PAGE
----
For years people have been going abroad to study in order obtain their BA or Master’s degree rather than stay in China. In a hugely competitive job market, further education overseas is viewed as far more prestigious than a domestic qualification and will certainly give someone a better chance to be in the pile of CVs that are shortlisted after a job interview. Figures vary, but it is estimated that over 1.5 million Chinese students will choose to further their education in another country. These days even high school students are getting on board, where their parents see this move as a substantial investment for their family’s future.
Spoken English is now one of the major stepping stones for success in China and many training centres have sprung up to accommodate the huge number of students who need to pass their entrance tests for colleges abroad. People from all over the country will travel to the larger cities spending months improving their English levels in a bid to maximise the chances of meeting targets.
Universities in Western countries give conditional acceptances to non native speakers. A student must get the required scores in either IELTS which stands for the International English Language Testing System or in TOEFL, the Test of English as a Foreign Language. Both are split into reading, writing, listening and spoken parts each contributing towards an overall total. Even countries which do not speak English as a first language require the student to pass these tests with Germany, Norway, Holland and Denmark being other popular destinations.
Regarding speaking, students are assessed according to the following criteria:
- Fluency and coherence
- Grammatical range and accuracy
- Knowledge and use of lexus/vocabulary
It’s therefore not surprising that so many people need to sharpen their speaking skills before their exam. Not only should they be proficient English speakers but they also need to approach things with a degree of confidence and freedom from any set models or ideal answers that many text books provide. Instead of learning spontaneity and an ability to interact with others, some choose to memorise text which can backfire if they are not careful. An examiner can easily spot a candidate reciting; their eyes looking up and to one side as they try and remember their answer is always a tell tale sign.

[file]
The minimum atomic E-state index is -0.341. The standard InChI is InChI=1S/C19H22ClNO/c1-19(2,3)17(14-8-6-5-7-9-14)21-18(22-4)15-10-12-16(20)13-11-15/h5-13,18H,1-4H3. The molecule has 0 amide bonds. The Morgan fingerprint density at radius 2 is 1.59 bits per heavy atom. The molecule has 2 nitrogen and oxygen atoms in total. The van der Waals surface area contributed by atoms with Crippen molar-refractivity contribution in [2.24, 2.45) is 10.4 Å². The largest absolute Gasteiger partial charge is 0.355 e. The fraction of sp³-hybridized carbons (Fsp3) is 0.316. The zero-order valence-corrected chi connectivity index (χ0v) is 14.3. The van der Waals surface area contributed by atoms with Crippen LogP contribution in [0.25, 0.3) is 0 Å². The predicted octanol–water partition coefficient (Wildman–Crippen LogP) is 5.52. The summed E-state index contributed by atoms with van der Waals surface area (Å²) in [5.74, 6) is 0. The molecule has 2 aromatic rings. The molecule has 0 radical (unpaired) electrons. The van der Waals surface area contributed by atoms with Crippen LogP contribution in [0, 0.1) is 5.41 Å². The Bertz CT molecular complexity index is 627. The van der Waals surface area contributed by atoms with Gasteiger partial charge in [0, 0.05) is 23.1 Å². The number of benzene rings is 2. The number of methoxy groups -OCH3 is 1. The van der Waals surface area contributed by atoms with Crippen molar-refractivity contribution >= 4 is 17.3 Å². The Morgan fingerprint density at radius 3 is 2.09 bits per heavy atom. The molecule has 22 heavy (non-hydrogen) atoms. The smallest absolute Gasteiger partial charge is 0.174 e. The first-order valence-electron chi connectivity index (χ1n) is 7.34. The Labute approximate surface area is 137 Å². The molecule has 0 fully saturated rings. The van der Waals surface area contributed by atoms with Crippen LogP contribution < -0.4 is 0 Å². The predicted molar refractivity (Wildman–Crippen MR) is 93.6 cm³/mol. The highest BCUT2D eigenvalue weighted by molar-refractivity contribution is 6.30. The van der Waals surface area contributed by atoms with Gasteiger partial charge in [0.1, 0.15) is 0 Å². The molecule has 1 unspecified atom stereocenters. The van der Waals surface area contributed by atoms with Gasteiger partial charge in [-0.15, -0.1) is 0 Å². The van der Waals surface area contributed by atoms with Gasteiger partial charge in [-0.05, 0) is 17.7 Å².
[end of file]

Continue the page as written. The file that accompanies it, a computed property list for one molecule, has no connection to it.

With China’s rapid economic growth, more and more professionals are finding themselves having to interact with English speakers. They may find themselves in one or more of the following situations:
- Working in a foreign company with English speaking colleagues.
- Travelling abroad to attend meetings.
- Entertaining clients who have come to China to do business.
- Regular overseas communication with foreign companies. Often this will involve conference calls with multiple parties involved.
To many professional people, speaking is not just a matter of learning business English. Of course this is an important aspect of communication here but when we look at the real facts things start to look very different.
- Professional people are often older than those on the IELTS and TOFL treadmill. Their educational background may well come from a time when English speaking was largely ignored in most middle or high schools with emphasis being placed on lexis and grammar, reading and written tests. As a result, many professionals, despite their veneer of maturity, may feel very self conscious and embarrassed when conversing with an English speaking client if they know their ability is under par.
- They may feel great pressure in delivering effective and coherent communication in the successful implementation of business. This also applies to essential listening skills. I have taught many professionals that are absolutely terrified of conference calls with little to no knowledge of how to comprehend the bulk of what a fluent native English speaker is saying. Regarding listening, a client’s nationality may also have a huge bearing on the proceedings with American and British English being the usual concern.
Professionals come to class not necessarily to hone their business English. Instead, surprisingly you will find that they will be attending your class to address the basics, often sitting self consciously at the back of the classroom while the university students engage in higher levels of fluency.
Many Chinese people already have substantial grasp on the English language and already learnt lexis and grammar from an early age at school. However, most will complain that there is nothing in place designed to allow them to put all that hard work into practice. Having said that, when someone walks into your classroom for the first time, there is a strong chance that they will have an excellent passive ability with the basic elements already in place.
Overall whether professional or student, requirements are normally the same in that people just need to be shown the way and learn how to bring spoken English into their lives with a measure of confidence.
Categories: 02 - About the Lesson Plans